Odd Citizen

Odd Citizen
An Odd Citizen’s Search For Vanishing Freedoms

A Little Medicine, A Lot of Bureaucracy

January 17th, 2011

Here’s a little personal story that shows why medicine is in such a mess.

Last week my elderly mother was startled while sleeping on a couch. She bumped her head on the coffee table leaving a small bruise, a little swelling and some soreness. It was obviously not a serious injury. She lives in an assisted living facility where the staff doctor wanted her to have an x-ray. She and I decided that we’d prefer to consult her own doctor and take the opportunity to ask him some other questions as well.

Mother’s own doctor seemed quite unimpressed by her injury, but in an obviously defensive move suggested an x-ray of her face and jaw. I was not alert enough at the time to ask him what kind of treatment could possibly be rendered even if the x-ray showed some kind of fracture. My suspicion is that nothing could have been done anyway, so the x-ray was a useless exercise to put Mother through.

The doctor’s office had an x-ray facility, but they said they couldn’t do that kind of x-ray. We’d have to go to a radiology lab. Here it got even weirder. Upon arriving at the radiology lab I asked whether they could do the x-ray, since the doctor’s lab said they didn’t have the equipment. The desk clerk couldn’t answer the question and wouldn’t disturb the technical staff, which was apparently at lunch.

I then tried to contact Mother’s doctor to get a clarification as to what “difficult” x-ray technique or equipment was needed and had prevented his office from doing the job. Contacting a physician by telephone, email or smoke signals is impossible these days — misunderstood instructions might result in a law suit, you know.

After an hour’s wait and no clarifying return call from the physician’s office we were escorted into the x-ray lab. The staff seemed confused about what had to be done. They were consulting manuals, discussing the case and buzzing around the equipment. After a while they told Mother to paste her face against the flat surface of the instrument. Some pictures were taken from the back of her head, some discussions ensued over the x-ray viewing screen. Then a couple of side angles were taken, more discussion. Another person was called in and I was excused on the basis that I took up too much room.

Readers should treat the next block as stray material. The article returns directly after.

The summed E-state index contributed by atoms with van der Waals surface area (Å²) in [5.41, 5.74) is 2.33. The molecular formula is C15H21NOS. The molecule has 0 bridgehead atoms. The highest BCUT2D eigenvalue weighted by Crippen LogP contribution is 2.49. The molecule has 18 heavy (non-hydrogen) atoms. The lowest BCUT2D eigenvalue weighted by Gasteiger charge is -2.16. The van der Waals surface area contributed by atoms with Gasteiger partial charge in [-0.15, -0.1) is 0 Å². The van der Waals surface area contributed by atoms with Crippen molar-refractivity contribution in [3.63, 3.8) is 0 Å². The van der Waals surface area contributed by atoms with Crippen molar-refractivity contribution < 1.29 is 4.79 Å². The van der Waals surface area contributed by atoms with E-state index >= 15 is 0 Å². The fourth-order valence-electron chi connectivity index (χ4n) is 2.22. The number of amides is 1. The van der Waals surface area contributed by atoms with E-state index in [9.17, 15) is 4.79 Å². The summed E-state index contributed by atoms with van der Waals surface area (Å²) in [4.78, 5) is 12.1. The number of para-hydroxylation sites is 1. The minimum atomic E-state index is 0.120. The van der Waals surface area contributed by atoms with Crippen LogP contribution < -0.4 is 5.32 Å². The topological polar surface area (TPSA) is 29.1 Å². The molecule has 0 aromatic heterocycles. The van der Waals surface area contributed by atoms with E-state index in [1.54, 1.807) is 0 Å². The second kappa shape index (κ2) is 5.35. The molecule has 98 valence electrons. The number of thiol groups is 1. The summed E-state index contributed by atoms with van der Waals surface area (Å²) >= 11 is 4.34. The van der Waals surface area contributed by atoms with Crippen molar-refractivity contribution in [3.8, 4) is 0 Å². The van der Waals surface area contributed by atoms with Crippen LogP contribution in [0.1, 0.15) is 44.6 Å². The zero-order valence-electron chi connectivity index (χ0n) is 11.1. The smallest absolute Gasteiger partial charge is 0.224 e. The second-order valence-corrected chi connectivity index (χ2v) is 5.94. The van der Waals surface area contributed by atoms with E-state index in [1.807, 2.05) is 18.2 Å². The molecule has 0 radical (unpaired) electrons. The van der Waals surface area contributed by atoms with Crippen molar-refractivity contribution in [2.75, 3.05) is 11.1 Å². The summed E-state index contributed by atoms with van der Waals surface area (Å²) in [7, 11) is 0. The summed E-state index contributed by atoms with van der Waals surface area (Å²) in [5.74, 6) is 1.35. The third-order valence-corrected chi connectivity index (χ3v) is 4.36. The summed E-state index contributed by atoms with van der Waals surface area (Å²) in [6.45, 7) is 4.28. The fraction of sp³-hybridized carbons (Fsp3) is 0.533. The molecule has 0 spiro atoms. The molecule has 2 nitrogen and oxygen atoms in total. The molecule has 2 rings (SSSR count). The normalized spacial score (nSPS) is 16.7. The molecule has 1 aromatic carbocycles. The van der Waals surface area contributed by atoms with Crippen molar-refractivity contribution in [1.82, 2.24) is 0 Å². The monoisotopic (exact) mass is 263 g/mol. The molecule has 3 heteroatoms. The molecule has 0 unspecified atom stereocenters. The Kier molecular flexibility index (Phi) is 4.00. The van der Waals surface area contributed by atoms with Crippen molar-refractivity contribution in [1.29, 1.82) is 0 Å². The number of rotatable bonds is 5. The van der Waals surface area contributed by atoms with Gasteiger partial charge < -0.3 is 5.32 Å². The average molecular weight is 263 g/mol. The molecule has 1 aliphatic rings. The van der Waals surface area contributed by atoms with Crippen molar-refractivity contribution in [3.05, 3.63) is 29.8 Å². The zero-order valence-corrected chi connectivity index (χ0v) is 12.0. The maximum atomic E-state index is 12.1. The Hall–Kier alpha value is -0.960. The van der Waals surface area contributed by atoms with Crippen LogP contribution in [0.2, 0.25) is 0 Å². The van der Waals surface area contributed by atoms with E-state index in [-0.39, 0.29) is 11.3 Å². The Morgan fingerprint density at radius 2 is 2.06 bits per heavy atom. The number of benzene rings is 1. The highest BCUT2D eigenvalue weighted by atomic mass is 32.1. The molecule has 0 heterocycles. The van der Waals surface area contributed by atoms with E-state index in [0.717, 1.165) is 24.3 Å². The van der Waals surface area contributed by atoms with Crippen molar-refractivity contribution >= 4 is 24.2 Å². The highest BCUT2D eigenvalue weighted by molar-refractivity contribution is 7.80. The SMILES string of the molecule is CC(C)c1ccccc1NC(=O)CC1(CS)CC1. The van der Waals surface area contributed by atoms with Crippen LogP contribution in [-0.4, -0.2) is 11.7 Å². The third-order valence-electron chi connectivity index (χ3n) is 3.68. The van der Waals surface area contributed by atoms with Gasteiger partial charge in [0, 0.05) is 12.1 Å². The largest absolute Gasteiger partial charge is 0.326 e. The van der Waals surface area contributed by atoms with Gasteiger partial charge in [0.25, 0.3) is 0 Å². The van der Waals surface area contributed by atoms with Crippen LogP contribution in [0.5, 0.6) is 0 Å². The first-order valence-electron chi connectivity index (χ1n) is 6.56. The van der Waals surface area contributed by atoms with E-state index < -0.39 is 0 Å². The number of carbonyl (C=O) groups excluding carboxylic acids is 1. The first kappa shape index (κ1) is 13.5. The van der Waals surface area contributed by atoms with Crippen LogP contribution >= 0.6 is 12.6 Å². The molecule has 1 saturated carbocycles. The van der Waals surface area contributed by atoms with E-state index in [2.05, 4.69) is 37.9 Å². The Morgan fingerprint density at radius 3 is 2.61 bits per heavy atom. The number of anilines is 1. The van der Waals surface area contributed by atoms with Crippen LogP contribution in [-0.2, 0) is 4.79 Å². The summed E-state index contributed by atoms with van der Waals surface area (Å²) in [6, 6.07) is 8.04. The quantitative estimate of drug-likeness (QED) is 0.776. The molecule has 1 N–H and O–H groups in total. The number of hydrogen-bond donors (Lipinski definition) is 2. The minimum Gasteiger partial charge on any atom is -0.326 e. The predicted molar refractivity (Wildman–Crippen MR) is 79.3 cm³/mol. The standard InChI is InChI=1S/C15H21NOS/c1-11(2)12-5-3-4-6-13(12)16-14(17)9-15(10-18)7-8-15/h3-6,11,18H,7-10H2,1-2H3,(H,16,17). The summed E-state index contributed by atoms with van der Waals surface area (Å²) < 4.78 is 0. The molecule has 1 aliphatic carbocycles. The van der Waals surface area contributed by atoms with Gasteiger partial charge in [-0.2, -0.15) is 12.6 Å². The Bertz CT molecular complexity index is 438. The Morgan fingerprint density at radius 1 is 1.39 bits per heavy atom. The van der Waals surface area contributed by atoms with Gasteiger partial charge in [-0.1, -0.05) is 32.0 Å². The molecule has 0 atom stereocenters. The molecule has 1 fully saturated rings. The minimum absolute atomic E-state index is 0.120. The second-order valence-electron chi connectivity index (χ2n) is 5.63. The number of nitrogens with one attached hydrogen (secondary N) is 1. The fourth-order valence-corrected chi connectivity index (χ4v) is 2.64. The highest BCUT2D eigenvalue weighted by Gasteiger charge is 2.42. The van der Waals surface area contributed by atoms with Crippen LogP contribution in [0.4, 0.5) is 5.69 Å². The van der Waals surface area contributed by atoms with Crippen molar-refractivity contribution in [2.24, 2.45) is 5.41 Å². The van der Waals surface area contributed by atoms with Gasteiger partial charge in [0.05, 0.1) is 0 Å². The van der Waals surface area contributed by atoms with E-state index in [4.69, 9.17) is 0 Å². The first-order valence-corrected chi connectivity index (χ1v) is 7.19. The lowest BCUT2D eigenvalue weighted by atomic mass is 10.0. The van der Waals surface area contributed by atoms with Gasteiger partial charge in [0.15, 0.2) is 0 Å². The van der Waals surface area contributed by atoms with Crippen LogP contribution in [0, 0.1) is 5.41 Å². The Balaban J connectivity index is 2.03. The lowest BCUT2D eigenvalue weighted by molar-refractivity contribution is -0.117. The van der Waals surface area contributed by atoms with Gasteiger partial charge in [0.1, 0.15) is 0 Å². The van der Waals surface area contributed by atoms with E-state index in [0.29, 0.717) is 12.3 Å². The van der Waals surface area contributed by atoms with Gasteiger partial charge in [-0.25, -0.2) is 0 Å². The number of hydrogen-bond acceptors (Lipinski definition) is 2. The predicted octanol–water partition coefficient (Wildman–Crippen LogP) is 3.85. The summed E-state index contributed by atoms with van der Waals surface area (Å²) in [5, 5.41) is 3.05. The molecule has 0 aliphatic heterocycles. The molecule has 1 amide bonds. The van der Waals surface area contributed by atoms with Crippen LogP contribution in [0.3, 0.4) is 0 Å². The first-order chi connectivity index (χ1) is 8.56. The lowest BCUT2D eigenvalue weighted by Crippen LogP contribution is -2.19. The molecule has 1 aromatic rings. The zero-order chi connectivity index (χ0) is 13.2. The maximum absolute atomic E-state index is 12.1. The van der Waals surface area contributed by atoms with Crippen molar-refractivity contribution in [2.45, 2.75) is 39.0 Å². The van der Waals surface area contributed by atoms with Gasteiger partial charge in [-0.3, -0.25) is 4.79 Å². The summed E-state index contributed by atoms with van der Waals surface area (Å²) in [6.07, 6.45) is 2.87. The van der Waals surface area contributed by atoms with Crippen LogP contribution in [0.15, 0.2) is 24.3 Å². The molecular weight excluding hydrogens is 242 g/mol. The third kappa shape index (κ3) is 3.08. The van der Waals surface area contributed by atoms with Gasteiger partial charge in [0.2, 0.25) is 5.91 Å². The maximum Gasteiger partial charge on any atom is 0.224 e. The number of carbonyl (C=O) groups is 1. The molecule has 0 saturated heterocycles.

Shortly thereafter the x-ray tech came to get me and said that Mother had refused to continue with the procedures. I realized that I should have been a lot more assertive from the beginning and asked why they were taking all of those shots when we’d come in for a simple image of one side of the face. I challenged the man who had come into the room belatedly and now had his back turned to me, asking who he was. He said he was the supervisor. I asked him what the hell they were doing. Why not get the single x-ray we’d come for and be done with it. The supervisor responded that they had a “protocol” that they had to follow.

Well now, I suspect that the “protocol” had a medical procedure number assigned to it and that they’d charge Medicare for a whole series of x-rays that were useless to us. We needed just one.

I’m waiting for a statement or a bill and will vigorously challenge it if Medicare or anyone is charged for more than one x-ray. I doubt that Mother’s doctor will ever see the x-rays they took.

From the very first of this story a little good judgment would have saved a lot of discomfort and expense. The medical system has become so bureaucratized and so legalized that no medical professional can be counted on to exercise good judgment or initiative, or to communicate with the patients. The result is bad treatment and out-of-control expense.

As for Mother, she’s fine. The swelling, bruise and discomfort are gone, but she worries about how much radiation she may have absorbed unnecessarily.

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